It will provide an opportunity for other students to appreciate the special attributes that they do have and can add to the community.
It will also help build acceptable social behaviours, as well as enable us to learn from one another and support each other.
For the community, it will aid in increasing tolerance for differences, teaching other students to be more accepting of people with disabilities, and fostering empathy and connection.
According to the United Nations Children’s Fund, children with disabilities have a right to be seen, valued and included. I would like to add “having the right to be educated” to the list.
Being committed to the SDGs is one thing; actually advocating the goals is another.
Let us move one step forward in our commitment to quality education and inclusiveness by paving the way for students with disabilities.
Yes, it would mean additional work, time and effort for everyone in terms of providing academic, physical, moral and emotional support, as well as ensuring safety and accessible physical infrastructure.
But I believe it can be done, as long as we put our hearts to it.
Let us do what we can to help make Malaysia a more inclusive society, not just by supporting and cheering people with disabilities when they represent our country at the international stage, but also by showing consistency in this in everyday life.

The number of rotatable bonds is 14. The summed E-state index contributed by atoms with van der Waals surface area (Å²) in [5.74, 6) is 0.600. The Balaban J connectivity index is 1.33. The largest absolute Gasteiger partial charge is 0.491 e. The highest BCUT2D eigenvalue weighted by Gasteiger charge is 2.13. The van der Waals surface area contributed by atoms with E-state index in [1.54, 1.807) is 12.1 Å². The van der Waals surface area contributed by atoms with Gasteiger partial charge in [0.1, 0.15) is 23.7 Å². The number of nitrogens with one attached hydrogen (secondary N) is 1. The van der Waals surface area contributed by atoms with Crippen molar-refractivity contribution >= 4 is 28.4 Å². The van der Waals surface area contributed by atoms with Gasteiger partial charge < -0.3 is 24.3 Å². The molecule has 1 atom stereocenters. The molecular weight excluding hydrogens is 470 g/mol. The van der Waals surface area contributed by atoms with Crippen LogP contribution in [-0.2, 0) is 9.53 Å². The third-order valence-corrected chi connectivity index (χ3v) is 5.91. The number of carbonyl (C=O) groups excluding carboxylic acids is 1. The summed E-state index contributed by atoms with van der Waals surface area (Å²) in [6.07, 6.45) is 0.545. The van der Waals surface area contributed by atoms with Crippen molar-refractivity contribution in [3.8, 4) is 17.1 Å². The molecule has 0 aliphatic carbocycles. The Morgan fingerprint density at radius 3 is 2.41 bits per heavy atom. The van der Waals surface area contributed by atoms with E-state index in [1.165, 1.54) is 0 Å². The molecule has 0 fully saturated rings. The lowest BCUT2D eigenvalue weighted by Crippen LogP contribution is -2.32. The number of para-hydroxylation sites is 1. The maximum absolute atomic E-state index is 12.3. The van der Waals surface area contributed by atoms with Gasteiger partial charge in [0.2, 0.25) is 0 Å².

I am reminded of the following phrase in our nation’s Declaration of Independence, which proclaims Malaysia as an “independent state founded upon the principles of liberty and justice and ever seeking the welfare and happiness of its people”.
Thus, in the true spirit of Malaysia Day, which was celebrated on Sept 16, let us embrace and cherish our unity in diversity, and might I add in inclusivity, for this is what will ensure the welfare and happiness of all fellow Malaysians.
Prof Dr Elizabeth Lee is the chief executive officer of Sunway Education Group. A veteran in the field of private higher education, Prof Lee is also an advocate for women in leadership.
She has been recognised both locally and internationally for her contributions to the field of education. The views expressed here are the writer’s own.